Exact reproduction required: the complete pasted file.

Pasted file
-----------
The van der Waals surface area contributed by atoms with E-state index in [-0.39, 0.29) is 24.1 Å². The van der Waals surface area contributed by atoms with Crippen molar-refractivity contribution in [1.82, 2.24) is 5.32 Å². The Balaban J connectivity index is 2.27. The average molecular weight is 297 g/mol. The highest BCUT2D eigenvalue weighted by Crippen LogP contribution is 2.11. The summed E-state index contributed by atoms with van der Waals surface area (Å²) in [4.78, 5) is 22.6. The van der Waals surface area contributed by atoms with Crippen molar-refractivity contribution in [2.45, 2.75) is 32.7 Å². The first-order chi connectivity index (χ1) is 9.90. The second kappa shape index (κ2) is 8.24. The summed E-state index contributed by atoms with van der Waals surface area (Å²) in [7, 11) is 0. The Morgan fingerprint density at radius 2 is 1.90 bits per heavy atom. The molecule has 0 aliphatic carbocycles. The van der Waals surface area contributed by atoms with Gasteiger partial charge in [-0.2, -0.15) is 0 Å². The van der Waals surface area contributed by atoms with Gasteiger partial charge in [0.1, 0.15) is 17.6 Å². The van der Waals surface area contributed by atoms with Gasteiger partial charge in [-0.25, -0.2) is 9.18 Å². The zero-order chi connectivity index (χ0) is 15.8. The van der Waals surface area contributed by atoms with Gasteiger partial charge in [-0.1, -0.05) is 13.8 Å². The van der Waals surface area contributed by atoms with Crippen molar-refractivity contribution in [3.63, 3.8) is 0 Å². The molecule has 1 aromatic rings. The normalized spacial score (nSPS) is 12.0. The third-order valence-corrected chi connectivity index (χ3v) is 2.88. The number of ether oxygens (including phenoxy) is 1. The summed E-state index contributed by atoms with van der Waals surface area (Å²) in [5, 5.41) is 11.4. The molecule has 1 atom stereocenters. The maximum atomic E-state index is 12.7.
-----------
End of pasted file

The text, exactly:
The van der Waals surface area contributed by atoms with E-state index in [-0.39, 0.29) is 24.1 Å². The van der Waals surface area contributed by atoms with Crippen molar-refractivity contribution in [1.82, 2.24) is 5.32 Å². The Balaban J connectivity index is 2.27. The average molecular weight is 297 g/mol. The highest BCUT2D eigenvalue weighted by Crippen LogP contribution is 2.11. The summed E-state index contributed by atoms with van der Waals surface area (Å²) in [4.78, 5) is 22.6. The van der Waals surface area contributed by atoms with Crippen molar-refractivity contribution in [2.45, 2.75) is 32.7 Å². The first-order chi connectivity index (χ1) is 9.90. The second kappa shape index (κ2) is 8.24. The summed E-state index contributed by atoms with van der Waals surface area (Å²) in [7, 11) is 0. The Morgan fingerprint density at radius 2 is 1.90 bits per heavy atom. The molecule has 0 aliphatic carbocycles. The van der Waals surface area contributed by atoms with Gasteiger partial charge in [-0.2, -0.15) is 0 Å². The van der Waals surface area contributed by atoms with Gasteiger partial charge in [0.1, 0.15) is 17.6 Å². The van der Waals surface area contributed by atoms with Gasteiger partial charge in [-0.25, -0.2) is 9.18 Å². The zero-order chi connectivity index (χ0) is 15.8. The van der Waals surface area contributed by atoms with Gasteiger partial charge in [-0.1, -0.05) is 13.8 Å². The van der Waals surface area contributed by atoms with Crippen molar-refractivity contribution in [3.63, 3.8) is 0 Å². The molecule has 1 aromatic rings. The normalized spacial score (nSPS) is 12.0. The third-order valence-corrected chi connectivity index (χ3v) is 2.88. The number of ether oxygens (including phenoxy) is 1. The summed E-state index contributed by atoms with van der Waals surface area (Å²) in [5, 5.41) is 11.4. The molecule has 1 atom stereocenters. The maximum atomic E-state index is 12.7.